Throughout my 20-year career in financial services, I anxiously navigated my way through a variety of office dress codes.
These corporate stipulations on attire seemed to change with every new job and included traditional business formal, business casual and then finally the clothes we all wore in that dreadful COVID work from home environment (pajamas anyone?).
The most formal fashion ensembles I observed were at J.P. Morgan on Wall Street, where I worked as an investment banker in the 2000s.
Approaching my very first day on Wall Street, I felt confident that I would impress my superiors with my three suits from Dallas, Texas' Culwell & Son, five long sleeve button-down shirts from Brooks Brothers, a few ties and my pride and joy: a pair of brand new black Johnston & Murphy wingtip shoes.
However, when I arrived at the office, I noticed that this was the outfit that many of the male Managing Directors wore:
Suit: Custom made Oxxford Super 140s wool, blue pinstripe. $3,000.
Tie: Hermes silk tie, usually blue or pink with elephants, dogs or other animal pattern. $240.
Shirt: White button-down with spread collar and French Cuffs, replete with monograms. From Thomas Pink in London. $135 and up.
Cufflinks: Silver from Brooks Brothers or Thomas Pink. Usually with a Wall Street theme such as a bull and bear. $175.
Pocket Square: Silk with white or colored pattern to match the tie. From Thomas Pink. $90.
Belt: Black alligator leather with monogrammed sterling silver belt buckle. Probably from Saks Fifth Avenue. $700.
Shoes: Ferragamo black leather loafers. $550.
Watch: Rolex Submariner or Cartier Tank. $10,000 - $20,000
Total Outfit Cost: approximately $15,000 - 25,000.
Over the course of the first few weeks, I was horrified that my clothes weren't nice enough, but in the end my staid but solid outfit as an Investment Banking Analyst served its purpose, as you NEVER want to show up your boss by wearing nicer clothes than her or him.
Late at night after all the bosses had left, the whispers of junior investment bankers roaming the halls of 270 Park Avenue (J.P. Morgan's Headquarters at the time) informed me that it was a SURE FIRE WAY to get canned if you tried to wear ANY of the following: a pink shirt with a white collar, a pocket square, or - and this one was the most serious - SUSPENDERS.
For that was the look of J.P. Morgan's legendary Investment Banking Vice Chairman at that time, Jimmy Lee.
We all shuddered to think of the consequences if someone actually had the gumption to try all three at once. Only the most senior Managing Directors could attempt that sartorial combination.
Our mantra became Pink Shirt = Pink Slip, and we learned to dress well, but not too well.
That being said, you do want to make a good impression, because the opposite can have catastrophic social consequences.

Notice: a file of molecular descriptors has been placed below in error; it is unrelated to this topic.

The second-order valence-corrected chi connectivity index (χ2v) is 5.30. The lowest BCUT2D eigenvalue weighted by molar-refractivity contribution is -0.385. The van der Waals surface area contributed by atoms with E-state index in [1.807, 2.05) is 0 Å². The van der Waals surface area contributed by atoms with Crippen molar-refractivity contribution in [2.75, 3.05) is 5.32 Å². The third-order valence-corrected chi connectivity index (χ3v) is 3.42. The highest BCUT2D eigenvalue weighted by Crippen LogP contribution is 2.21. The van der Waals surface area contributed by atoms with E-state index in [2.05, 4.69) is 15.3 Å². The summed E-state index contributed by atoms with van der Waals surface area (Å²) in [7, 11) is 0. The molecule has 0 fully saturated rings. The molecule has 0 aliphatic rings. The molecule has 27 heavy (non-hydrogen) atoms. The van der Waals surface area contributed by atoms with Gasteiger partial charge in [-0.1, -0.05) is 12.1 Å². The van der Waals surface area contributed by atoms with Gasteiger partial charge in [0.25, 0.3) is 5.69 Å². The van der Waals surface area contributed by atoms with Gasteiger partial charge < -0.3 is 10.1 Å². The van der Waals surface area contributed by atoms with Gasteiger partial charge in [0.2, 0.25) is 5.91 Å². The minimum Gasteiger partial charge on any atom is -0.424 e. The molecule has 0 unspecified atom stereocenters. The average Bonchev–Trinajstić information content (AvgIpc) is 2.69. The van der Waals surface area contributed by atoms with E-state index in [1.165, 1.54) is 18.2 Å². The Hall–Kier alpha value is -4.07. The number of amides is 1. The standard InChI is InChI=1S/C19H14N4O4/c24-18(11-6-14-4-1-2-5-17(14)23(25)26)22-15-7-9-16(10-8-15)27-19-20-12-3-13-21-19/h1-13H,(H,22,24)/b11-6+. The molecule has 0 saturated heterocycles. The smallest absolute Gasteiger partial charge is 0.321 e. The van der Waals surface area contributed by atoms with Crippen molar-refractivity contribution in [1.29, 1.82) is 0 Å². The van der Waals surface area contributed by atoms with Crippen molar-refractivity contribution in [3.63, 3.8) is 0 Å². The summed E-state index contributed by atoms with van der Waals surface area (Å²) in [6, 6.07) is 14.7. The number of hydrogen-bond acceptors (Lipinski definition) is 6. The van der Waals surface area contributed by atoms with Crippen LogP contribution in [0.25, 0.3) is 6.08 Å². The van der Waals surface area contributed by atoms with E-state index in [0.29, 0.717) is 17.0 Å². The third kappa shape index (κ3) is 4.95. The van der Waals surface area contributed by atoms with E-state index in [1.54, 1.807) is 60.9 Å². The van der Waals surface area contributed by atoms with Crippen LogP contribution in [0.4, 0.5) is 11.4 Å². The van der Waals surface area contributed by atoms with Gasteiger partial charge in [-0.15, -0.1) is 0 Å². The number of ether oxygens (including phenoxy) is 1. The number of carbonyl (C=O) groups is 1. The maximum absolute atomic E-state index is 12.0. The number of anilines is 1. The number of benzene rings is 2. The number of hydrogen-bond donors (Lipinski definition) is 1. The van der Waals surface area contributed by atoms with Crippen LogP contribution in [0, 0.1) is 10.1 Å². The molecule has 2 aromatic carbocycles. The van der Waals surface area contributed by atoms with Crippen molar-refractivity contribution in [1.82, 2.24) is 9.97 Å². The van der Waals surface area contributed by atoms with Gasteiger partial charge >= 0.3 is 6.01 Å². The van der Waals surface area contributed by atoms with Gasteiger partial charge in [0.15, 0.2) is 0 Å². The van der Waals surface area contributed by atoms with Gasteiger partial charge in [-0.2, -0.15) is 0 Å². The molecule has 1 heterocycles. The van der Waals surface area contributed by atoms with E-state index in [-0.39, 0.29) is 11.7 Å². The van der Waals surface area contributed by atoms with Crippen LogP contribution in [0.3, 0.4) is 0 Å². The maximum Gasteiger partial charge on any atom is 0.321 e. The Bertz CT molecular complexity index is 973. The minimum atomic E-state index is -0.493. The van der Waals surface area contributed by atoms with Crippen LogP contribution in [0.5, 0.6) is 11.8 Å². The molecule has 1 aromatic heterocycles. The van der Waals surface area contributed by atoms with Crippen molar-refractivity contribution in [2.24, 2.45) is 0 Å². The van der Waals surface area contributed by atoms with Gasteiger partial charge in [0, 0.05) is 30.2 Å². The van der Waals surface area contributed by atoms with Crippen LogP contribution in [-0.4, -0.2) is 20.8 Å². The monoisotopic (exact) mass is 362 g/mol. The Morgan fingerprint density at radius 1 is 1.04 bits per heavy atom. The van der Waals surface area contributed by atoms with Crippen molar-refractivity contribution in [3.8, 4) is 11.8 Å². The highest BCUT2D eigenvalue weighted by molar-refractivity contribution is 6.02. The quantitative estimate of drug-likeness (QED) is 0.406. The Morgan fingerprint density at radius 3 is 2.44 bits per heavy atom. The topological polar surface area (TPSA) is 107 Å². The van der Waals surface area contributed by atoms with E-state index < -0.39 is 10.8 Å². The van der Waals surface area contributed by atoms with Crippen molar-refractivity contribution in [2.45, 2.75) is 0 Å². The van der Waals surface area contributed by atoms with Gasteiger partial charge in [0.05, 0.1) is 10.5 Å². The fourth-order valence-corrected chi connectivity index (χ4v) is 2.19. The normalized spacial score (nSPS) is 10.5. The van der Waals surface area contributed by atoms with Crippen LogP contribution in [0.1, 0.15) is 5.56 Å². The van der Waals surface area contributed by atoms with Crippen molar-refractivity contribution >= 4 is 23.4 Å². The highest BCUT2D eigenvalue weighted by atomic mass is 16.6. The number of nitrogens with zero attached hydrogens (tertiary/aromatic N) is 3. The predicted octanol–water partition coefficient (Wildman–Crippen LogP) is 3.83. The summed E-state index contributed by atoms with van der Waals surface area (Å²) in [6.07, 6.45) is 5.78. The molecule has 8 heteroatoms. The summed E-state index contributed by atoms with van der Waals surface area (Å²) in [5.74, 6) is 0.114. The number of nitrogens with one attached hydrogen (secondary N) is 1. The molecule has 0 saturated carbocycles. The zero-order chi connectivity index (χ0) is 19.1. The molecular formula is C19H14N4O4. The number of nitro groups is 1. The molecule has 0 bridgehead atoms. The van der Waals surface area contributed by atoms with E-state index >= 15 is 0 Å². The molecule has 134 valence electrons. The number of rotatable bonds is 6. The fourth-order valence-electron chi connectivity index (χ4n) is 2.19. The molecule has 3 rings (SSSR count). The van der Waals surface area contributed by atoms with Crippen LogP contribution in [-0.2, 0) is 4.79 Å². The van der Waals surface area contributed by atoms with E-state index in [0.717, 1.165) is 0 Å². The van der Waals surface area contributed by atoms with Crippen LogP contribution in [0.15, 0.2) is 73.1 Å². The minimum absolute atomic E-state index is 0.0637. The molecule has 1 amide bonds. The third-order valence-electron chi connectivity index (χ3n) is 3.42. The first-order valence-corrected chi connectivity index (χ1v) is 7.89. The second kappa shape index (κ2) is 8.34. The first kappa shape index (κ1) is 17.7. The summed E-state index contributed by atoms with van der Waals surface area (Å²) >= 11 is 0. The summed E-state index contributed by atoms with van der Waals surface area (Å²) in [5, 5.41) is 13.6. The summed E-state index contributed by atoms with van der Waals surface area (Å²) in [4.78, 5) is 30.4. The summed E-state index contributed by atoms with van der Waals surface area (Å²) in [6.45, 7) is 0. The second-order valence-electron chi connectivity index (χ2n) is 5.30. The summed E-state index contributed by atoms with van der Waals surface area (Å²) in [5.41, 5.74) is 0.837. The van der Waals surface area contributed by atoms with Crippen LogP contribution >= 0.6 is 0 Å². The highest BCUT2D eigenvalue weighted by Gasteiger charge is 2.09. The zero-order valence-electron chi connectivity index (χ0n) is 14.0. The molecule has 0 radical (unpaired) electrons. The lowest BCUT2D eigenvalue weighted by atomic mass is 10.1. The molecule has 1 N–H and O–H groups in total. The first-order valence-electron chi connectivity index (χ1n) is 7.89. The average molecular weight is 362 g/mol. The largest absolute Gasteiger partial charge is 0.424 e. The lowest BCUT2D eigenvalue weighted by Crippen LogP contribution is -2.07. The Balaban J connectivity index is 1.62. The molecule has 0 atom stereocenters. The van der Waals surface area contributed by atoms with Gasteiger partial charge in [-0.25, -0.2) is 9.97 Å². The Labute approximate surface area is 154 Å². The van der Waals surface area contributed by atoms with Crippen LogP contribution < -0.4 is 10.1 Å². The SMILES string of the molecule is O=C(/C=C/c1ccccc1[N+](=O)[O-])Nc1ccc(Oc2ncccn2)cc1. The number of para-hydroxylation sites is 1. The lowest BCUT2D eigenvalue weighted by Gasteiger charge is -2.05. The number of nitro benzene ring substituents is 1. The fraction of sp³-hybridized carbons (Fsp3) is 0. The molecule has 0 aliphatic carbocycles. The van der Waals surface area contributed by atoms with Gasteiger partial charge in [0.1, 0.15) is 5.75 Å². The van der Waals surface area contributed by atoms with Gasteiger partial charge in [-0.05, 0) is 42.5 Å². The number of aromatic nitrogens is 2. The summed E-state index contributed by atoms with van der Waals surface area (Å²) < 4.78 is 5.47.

I remember bearing witness to one unfortunate young man's first day on Wall Street.
When he arrived at work, his suit was crumpled, sized for a person about 100 pounds heavier than his current weight, and was of a faded khaki color.
The purple shade of his way-too-tight shirt was what Google terms "solid neon magenta," which is probably avant-garde for today, but back then it was just plain wrong.
The pièce de résistance was one of those fish ties.
You're thinking: what is a fish tie?
It's a tie that literally looks like a fish, see photo below.
Close your eyes and try to imagine this outfit for a second: Wrinkled, ill-fitting, ugly khaki suit.
Tight, Neon Bright, Purple Shirt.
And Catch of the Day Novelty Tie.
One woman actually SCREAMED in surprise as he walked down the office corridor, thinking that a homeless person had somehow stumbled into our genteel, secured area of one of the world's largest investment banks.
Janet, our office manager - by far one of the loveliest human beings I met on Wall Street and like a mother to us all - immediately shot out of her office at the sound of the commotion.
Janet had moved to New York from Savannah, Georgia and married an investment banker who worked at the same firm.
In her elegant Southern drawl she said, "Oh darling, now don't you just look...unique," and then craned her neck to the side and whispered to the Managing Director in charge: "His outfit looks like he's coming from a redneck family reunion on the Bayou, and after seeing that tie, I am never eating salmon again!"
From then on this poor soul was known as Mr. Unique.
On the plus side, management did give Mr. Unique an immediate salary advance of $1,000 and sent Captain Unique of the U.S.S. Cajun Freak (oh yes, we had all sorts of humiliating derivatives of the Mr. Unique nickname) with Janet to Bloomingdale's for the rest of the day to shop for appropriate apparel.
The good news is that the investment banker wardrobe has become much more relaxed over the past two decades, so hopefully you won't experience the terrifying socially awkward moments we did.
If you want to read more about my time working on Wall Street, click here to read more of my crazy tales or Google “investment banking stories.”